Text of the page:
TAXATION

Digital service tax an avenue for multinationals to pay their fair share

In Summary
  • The resulting tax legislation lacuna has seen most businesses operate tax free at the expense of the conventional business models
  • The recent move by the government to implement the digital service tax is therefore timely and commendable
The KRA headquarters at the Times Towers.
The KRA headquarters at the Times Towers.
Image: FILE

American business magnate Bill Gates once said that if your business is not on the internet, then your business will be out of business. It is a call that many enterprises seem to have heeded in recent years, courtesy of the robust growth in information communication technology.

For instance, gone now are the days when film enthusiasts would queue at movie shops to buy their favourites films or throng movie theatres. Movie streaming sites are opening online shops every day and can be accessed by their customers conveniently. The same applies to journals, novels and other reading materials, which are now readily available online for purchase. The list of services offered online is endless.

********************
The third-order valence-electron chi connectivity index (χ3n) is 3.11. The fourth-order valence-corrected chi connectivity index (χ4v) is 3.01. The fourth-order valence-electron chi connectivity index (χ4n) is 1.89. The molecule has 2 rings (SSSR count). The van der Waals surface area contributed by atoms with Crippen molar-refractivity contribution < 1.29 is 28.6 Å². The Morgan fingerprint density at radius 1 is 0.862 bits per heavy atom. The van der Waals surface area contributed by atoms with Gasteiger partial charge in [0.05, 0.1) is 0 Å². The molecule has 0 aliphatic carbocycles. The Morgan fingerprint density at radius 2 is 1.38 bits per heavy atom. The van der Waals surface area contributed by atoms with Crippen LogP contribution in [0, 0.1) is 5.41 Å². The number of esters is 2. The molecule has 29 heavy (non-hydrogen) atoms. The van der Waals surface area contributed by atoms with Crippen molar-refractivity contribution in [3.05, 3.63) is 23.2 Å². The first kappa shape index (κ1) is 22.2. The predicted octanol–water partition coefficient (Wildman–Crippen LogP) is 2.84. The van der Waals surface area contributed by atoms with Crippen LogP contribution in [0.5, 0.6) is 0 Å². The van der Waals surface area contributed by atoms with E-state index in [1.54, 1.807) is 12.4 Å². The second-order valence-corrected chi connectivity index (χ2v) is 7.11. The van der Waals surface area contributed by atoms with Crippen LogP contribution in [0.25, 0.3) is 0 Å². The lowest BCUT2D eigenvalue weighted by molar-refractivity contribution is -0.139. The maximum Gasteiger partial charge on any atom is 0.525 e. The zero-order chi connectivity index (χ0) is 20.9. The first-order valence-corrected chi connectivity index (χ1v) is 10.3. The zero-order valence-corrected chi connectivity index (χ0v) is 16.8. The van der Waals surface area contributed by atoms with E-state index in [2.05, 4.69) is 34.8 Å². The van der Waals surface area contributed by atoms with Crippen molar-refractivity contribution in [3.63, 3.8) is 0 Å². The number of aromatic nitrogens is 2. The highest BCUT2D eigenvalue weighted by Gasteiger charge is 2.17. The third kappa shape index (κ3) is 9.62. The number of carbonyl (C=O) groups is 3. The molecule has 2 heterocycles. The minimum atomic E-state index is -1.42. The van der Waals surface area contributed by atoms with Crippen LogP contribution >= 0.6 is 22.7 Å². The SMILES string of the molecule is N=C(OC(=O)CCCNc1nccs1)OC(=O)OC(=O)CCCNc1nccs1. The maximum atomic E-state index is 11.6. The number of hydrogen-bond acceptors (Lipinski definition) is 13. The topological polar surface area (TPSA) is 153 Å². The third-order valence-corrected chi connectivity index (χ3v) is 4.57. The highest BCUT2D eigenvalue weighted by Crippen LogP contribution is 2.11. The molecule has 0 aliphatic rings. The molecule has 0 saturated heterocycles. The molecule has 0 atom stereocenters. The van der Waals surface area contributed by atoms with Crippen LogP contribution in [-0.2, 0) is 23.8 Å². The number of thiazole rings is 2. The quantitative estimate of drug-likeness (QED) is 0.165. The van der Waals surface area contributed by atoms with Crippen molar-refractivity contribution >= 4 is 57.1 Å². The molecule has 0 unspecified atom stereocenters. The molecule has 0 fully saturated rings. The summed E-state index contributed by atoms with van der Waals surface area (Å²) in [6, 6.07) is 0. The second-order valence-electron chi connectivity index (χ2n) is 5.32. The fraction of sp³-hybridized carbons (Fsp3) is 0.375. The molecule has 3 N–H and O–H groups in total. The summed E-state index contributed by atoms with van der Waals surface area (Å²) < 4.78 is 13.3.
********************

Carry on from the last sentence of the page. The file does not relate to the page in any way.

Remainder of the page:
The Covid-19 pandemic has especially thrown the phenomenal business shift from the brick and mortar model to digital platforms into sharp relief. With reduced and restricted physical contact, migration to digital platforms has been the only way for many businesses to remain afloat.   

Despite the global migration to online platforms, very little, if any, impact has been felt in the national revenue coffers. This has been blamed on the absence of a revenue collection mechanism that suits the new business model. The resulting tax legislation lacuna has seen most businesses operate tax free at the expense of the conventional business models.

The recent move by the government to implement the digital service tax is therefore timely and commendable. According to the Finance Act, 2020, the digital service tax is only meant for services rendered over a digital market space. 

In the spirit of inclusivity, fairness and equity in tax administration, introduction of DST is a way of ensuring that everyone eligible to pay taxes contributes a fair share of revenue towards the country’s development at a reasonable rate.

Multinationals that have for a long time derived their income from Kenya through provision of digital services now have an opportunity to plough back into Kenya for the development of our country.